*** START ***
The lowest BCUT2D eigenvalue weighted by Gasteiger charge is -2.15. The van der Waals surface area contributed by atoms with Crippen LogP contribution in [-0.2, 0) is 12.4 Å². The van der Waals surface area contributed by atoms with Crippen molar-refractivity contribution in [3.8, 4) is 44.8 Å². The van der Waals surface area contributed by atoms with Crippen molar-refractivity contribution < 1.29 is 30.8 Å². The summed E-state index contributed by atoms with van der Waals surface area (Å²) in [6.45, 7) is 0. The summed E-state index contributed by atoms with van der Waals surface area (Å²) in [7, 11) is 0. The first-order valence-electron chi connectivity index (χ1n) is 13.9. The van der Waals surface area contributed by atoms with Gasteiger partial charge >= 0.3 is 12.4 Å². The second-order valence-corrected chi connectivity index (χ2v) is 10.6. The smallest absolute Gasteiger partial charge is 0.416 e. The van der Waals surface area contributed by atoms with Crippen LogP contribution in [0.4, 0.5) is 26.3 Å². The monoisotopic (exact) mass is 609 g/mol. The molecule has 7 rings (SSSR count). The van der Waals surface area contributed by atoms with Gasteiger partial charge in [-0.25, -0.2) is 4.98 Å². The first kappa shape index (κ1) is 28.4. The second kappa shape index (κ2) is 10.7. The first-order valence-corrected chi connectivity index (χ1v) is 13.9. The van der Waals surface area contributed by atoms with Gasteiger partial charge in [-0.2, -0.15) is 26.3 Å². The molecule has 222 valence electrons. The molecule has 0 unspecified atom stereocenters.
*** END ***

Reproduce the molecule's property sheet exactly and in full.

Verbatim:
The lowest BCUT2D eigenvalue weighted by Gasteiger charge is -2.15. The van der Waals surface area contributed by atoms with Crippen LogP contribution in [-0.2, 0) is 12.4 Å². The van der Waals surface area contributed by atoms with Crippen molar-refractivity contribution in [3.8, 4) is 44.8 Å². The van der Waals surface area contributed by atoms with Crippen molar-refractivity contribution < 1.29 is 30.8 Å². The summed E-state index contributed by atoms with van der Waals surface area (Å²) in [6.45, 7) is 0. The summed E-state index contributed by atoms with van der Waals surface area (Å²) in [7, 11) is 0. The first-order valence-electron chi connectivity index (χ1n) is 13.9. The van der Waals surface area contributed by atoms with Gasteiger partial charge >= 0.3 is 12.4 Å². The second-order valence-corrected chi connectivity index (χ2v) is 10.6. The smallest absolute Gasteiger partial charge is 0.416 e. The van der Waals surface area contributed by atoms with Crippen LogP contribution in [0.4, 0.5) is 26.3 Å². The monoisotopic (exact) mass is 609 g/mol. The molecule has 7 rings (SSSR count). The van der Waals surface area contributed by atoms with Gasteiger partial charge in [-0.25, -0.2) is 4.98 Å². The first kappa shape index (κ1) is 28.4. The second kappa shape index (κ2) is 10.7. The first-order valence-corrected chi connectivity index (χ1v) is 13.9. The van der Waals surface area contributed by atoms with Gasteiger partial charge in [-0.2, -0.15) is 26.3 Å². The molecule has 222 valence electrons. The molecule has 0 unspecified atom stereocenters.